Validated Data Supports Accurate Decision Making and Rapid ROI

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In this special guest feature, Zahl Limbuwala, Co-founder & Executive Director at Romonet, explores how data center managers could verify the accuracy of their data, strengthen the company’s commitment to improving energy efficiency and track ROI on critical infrastructure investments. As co-founder of Romonet, Zahl is deeply passionate about the data center and IT industries. Educated as an engineer in Analogue and Digital Electronics, Zahl’s early career was spent at Microsoft, Cisco and one of the City of London’s first B2B Internet service providers. He was the founding chairman of BCS Data Centre Specialist Group and consultant to the EU Code of Conduct for Data Centers. He is a regular keynote speaker at industry events around the world and holds board advisory positions with a number of other European and US based technology companies.

For many teams, analytics tools have become critical to success, however businesses often overlook the fact that solutions are entirely dependent on the quality of data fed into systems. If data is not validated as accurate, an analytics tool cannot deliver trustworthy and useful results. This potentially creates serious issues for the business. This may be a bold statement but all too often, due to the misunderstanding that analytics can somehow magically solve the issues of poor data, companies fail to realise their business objectives when deploying an analytics solution.

This applies to all areas within a business, including the data center.

Warehouse or strategic asset?

Given that data centers are the trusted repository for many organizations’ critical information, you would expect them to be first in line to reap the benefits of analytics. In reality, all too often they are overlooked. This issue is becoming increasingly urgent. While companies are running sophisticated analytics programs and interrogating large data sets to extract business value and increase corporate performance, the same principles are not always applied to the physical environment in which the data sets are being housed.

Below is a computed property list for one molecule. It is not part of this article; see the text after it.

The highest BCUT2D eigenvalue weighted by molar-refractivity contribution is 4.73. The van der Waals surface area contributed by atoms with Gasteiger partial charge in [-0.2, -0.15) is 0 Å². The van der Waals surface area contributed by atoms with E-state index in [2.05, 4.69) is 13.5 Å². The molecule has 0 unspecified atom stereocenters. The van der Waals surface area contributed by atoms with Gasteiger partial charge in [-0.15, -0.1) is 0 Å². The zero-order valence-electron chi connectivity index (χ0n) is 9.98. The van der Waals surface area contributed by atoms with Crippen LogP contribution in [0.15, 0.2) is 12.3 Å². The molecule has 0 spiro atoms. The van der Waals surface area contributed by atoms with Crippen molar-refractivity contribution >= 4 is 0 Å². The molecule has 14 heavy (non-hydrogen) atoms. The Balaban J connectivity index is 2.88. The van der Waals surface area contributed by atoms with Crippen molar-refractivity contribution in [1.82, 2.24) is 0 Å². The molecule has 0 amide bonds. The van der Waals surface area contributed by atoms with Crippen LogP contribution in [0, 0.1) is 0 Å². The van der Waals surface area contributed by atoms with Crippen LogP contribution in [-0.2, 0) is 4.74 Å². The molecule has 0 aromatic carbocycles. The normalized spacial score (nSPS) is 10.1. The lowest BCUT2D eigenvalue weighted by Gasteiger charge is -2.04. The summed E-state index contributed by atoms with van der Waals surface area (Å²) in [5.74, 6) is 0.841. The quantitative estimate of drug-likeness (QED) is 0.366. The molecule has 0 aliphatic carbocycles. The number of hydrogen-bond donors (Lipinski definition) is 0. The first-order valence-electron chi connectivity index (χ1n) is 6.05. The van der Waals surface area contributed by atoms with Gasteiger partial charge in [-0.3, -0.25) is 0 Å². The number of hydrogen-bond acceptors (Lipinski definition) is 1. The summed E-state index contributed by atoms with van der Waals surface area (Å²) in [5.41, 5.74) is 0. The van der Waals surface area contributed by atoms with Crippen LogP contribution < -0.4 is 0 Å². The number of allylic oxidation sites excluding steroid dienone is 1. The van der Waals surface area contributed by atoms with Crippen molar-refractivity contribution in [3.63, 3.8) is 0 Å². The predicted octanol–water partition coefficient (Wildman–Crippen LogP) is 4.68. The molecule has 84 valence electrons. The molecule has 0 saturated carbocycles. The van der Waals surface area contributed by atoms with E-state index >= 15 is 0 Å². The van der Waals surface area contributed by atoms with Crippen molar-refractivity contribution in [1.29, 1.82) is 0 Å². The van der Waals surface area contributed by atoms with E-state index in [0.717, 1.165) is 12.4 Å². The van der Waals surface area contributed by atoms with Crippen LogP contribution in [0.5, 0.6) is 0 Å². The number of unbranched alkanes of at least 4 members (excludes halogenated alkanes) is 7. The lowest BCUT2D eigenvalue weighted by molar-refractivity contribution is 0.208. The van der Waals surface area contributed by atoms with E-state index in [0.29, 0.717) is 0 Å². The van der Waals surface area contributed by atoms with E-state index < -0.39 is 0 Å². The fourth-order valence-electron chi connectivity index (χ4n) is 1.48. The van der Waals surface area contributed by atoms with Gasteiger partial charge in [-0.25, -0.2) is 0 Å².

The demands on global data center operations to demonstrate their financial control, operational performance and environmental credentials are growing, especially as CEOs and CIOs look to outsource more and more capacity to Cloud providers. For these stakeholders, accurate analytics enable demonstrable ROI and financial predictability of these large assets.

But, and this is the crucial point, analytics tools only deliver accurate results when the input data is cleansed and validated as correct.

Determining data accuracy

There are many factors that can impact data’s accuracy. Sensor networks are efficient at collecting data from hundreds of thousands, sometimes millions, of data points across multiple sites. However, they are not fool-proof and on occasion transmit inaccurate data or even no data at all, sensors often need regular re-calibration too, a task that is often overlooked.